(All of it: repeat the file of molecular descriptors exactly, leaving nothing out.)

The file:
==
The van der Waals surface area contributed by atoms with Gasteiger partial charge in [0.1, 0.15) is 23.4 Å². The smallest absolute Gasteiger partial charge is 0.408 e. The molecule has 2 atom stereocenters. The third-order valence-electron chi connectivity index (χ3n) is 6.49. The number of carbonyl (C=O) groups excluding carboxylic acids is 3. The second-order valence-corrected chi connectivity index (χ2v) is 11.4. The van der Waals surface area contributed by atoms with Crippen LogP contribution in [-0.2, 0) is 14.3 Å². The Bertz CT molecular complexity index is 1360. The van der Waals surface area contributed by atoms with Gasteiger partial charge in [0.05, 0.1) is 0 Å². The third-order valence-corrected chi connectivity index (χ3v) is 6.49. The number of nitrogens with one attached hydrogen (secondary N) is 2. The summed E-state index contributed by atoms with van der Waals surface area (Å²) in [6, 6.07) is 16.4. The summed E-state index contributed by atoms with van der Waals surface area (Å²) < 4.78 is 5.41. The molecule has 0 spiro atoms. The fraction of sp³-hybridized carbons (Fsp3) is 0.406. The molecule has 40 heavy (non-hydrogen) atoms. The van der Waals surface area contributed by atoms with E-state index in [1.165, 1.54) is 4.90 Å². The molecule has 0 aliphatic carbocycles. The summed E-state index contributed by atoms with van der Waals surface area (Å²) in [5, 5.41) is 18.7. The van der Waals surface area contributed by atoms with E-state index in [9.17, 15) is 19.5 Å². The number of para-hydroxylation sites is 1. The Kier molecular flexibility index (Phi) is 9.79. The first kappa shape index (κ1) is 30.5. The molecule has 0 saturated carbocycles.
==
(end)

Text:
The van der Waals surface area contributed by atoms with Gasteiger partial charge in [0.1, 0.15) is 23.4 Å². The smallest absolute Gasteiger partial charge is 0.408 e. The molecule has 2 atom stereocenters. The third-order valence-electron chi connectivity index (χ3n) is 6.49. The number of carbonyl (C=O) groups excluding carboxylic acids is 3. The second-order valence-corrected chi connectivity index (χ2v) is 11.4. The van der Waals surface area contributed by atoms with Crippen LogP contribution in [-0.2, 0) is 14.3 Å². The Bertz CT molecular complexity index is 1360. The van der Waals surface area contributed by atoms with Gasteiger partial charge in [0.05, 0.1) is 0 Å². The third-order valence-corrected chi connectivity index (χ3v) is 6.49. The number of nitrogens with one attached hydrogen (secondary N) is 2. The summed E-state index contributed by atoms with van der Waals surface area (Å²) in [6, 6.07) is 16.4. The summed E-state index contributed by atoms with van der Waals surface area (Å²) < 4.78 is 5.41. The molecule has 0 spiro atoms. The fraction of sp³-hybridized carbons (Fsp3) is 0.406. The molecule has 40 heavy (non-hydrogen) atoms. The van der Waals surface area contributed by atoms with E-state index in [1.165, 1.54) is 4.90 Å². The molecule has 0 aliphatic carbocycles. The summed E-state index contributed by atoms with van der Waals surface area (Å²) in [5, 5.41) is 18.7. The van der Waals surface area contributed by atoms with E-state index in [9.17, 15) is 19.5 Å². The number of para-hydroxylation sites is 1. The Kier molecular flexibility index (Phi) is 9.79. The first kappa shape index (κ1) is 30.5. The molecule has 0 saturated carbocycles.